The issue is that these are administrative processes pertaining in particular to international obligations on things such as Kimberley diamonds and endangered species and to things that hauliers will be able to prepopulate in their IT systems. However, it is the case—the hon. Gentleman is right—that concerns have been expressed in Northern Ireland. Indeed, concerns have been expressed, which I very much respect, by our confidence and supply partners. Again, I very much offer to work with colleagues across the House on how we address the real concerns—the very real concerns—that I know they have to minimise any disruption that they are concerned about.
The why is very clear—why a deal is important for the island of Ireland, and for Northern Ireland specifically—but may I say to the Secretary of State that that is not the case with the how and the what? Given the lack of absolute clarity from Ministers and indeed from HMRC, if the Government are serious about trying to sell this proposal to the communities of Northern Ireland, they are doomed to failure. May I urge that the Secretary of State, the Northern Ireland Secretary, the Prime Minister and the head of HMRC get together pretty quickly? In oral evidence yesterday, the Secretary of State for Northern Ireland referred to clauses of the Bill being brought forward. The communities need to see those in a timely fashion. We actually need to see draft documents about what these requirements would be. They are causing huge concern in Northern Ireland, and the Secretary of State will not be able to sell the deal unless within the next few days we have the clarity that will assuage very legitimate concerns.
Order. I accorded the hon. Gentleman some latitude in the light of his notable celebrity as the Chair of the Northern Ireland Affairs Committee, but a similar latitude cannot be widely extended. At this rate, lots of people will not get in, and it will be no good their whingeing about it—that is the reality.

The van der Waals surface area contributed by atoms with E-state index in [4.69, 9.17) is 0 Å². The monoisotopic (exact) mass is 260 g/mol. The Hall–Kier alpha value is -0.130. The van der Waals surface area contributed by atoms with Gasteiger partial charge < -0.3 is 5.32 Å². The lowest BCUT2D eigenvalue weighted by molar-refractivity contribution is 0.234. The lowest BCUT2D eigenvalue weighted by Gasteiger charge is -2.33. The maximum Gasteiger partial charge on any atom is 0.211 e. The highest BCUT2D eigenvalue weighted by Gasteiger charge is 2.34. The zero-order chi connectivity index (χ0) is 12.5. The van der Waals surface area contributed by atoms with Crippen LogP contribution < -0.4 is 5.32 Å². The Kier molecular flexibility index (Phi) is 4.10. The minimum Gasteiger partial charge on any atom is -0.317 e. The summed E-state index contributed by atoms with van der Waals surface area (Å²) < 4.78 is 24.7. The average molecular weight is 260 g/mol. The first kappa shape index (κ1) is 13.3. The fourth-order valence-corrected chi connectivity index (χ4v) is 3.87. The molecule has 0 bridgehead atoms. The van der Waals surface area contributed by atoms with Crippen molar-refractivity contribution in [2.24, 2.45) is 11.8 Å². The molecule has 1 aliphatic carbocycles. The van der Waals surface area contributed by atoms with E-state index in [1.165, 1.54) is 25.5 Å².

My hon. Friend, as the Chair of the Northern Ireland Affairs Committee, raises an important point about what reassurance can be given through the withdrawal agreement Bill to colleagues across the House to address some of these issues. I stand ready to discuss that with him, as I have offered to do with the shadow spokesman and others in the House, subject to the withdrawal agreement Bill proceeding, during its passage.
I remind the Chair of the Select Committee—of course he is very aware of this—that operationally these are issues that apply at the end of the implementation period, not when the withdrawal agreement is ratified, so there will be time for much more consultation with businesses in Northern Ireland to address the very legitimate questions that have been raised. Although it sometimes feels a bit longer, it was only last Thursday that the agreement was reached with the EU, and of course there are questions about what are often quite complex and technical arrangements pertaining to customs. Those are legitimate questions, and I stand ready to discuss them with businesses in Northern Ireland and also with my hon. Friend.
The Prime Minister had one job—to sort the Northern Ireland backstop—and he has made a pig’s ear of it. He has taken the parts of the backstop that many of his own colleagues and many in the Unionist community in Northern Ireland found unacceptable and put them centre stage, and he claims that to be a success. I and my SNP colleagues welcome anything that gives Northern Ireland businesses free access to markets in the Republic of Ireland. What is not acceptable is that our businesses in Scotland are then put deliberately at a competitive disadvantage.
What is worse is that the Prime Minister has attempted to do this not only without the consent of Northern Ireland but, as is now clear, against the almost unanimous opposition of all the communities of Northern Ireland, without any prior consultation even with the businesses that will have to live with the consequences of what he has done. Can the Secretary of State confirm reports that he has said that even people in Northern Ireland selling stuff on eBay to Great Britain will have to complete customs declarations? Did he say that or was he wrongly quoted in the Irish press?